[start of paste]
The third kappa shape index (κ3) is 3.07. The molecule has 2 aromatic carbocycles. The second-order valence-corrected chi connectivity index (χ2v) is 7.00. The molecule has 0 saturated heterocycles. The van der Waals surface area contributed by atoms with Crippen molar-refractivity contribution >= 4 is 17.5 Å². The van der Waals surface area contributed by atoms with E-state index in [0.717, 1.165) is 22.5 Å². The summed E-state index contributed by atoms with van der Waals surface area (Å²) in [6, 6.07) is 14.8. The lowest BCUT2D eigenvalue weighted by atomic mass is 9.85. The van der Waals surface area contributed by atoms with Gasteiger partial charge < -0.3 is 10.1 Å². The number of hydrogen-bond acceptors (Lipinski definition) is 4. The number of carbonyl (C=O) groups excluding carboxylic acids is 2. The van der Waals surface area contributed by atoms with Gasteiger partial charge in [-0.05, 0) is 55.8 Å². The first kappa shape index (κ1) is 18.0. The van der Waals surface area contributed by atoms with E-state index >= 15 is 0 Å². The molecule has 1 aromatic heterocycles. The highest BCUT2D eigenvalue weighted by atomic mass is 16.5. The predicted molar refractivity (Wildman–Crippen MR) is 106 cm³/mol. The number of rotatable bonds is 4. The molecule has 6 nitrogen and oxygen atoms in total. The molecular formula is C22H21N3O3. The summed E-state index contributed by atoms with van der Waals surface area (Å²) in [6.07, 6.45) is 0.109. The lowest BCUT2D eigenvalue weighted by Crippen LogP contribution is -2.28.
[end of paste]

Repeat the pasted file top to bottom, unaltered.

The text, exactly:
The third kappa shape index (κ3) is 3.07. The molecule has 2 aromatic carbocycles. The second-order valence-corrected chi connectivity index (χ2v) is 7.00. The molecule has 0 saturated heterocycles. The van der Waals surface area contributed by atoms with Crippen molar-refractivity contribution >= 4 is 17.5 Å². The van der Waals surface area contributed by atoms with E-state index in [0.717, 1.165) is 22.5 Å². The summed E-state index contributed by atoms with van der Waals surface area (Å²) in [6, 6.07) is 14.8. The lowest BCUT2D eigenvalue weighted by atomic mass is 9.85. The van der Waals surface area contributed by atoms with Gasteiger partial charge < -0.3 is 10.1 Å². The number of hydrogen-bond acceptors (Lipinski definition) is 4. The number of carbonyl (C=O) groups excluding carboxylic acids is 2. The van der Waals surface area contributed by atoms with Gasteiger partial charge in [-0.05, 0) is 55.8 Å². The first kappa shape index (κ1) is 18.0. The van der Waals surface area contributed by atoms with E-state index >= 15 is 0 Å². The molecule has 1 aromatic heterocycles. The highest BCUT2D eigenvalue weighted by atomic mass is 16.5. The predicted molar refractivity (Wildman–Crippen MR) is 106 cm³/mol. The number of rotatable bonds is 4. The molecule has 6 nitrogen and oxygen atoms in total. The molecular formula is C22H21N3O3. The summed E-state index contributed by atoms with van der Waals surface area (Å²) in [6.07, 6.45) is 0.109. The lowest BCUT2D eigenvalue weighted by Crippen LogP contribution is -2.28.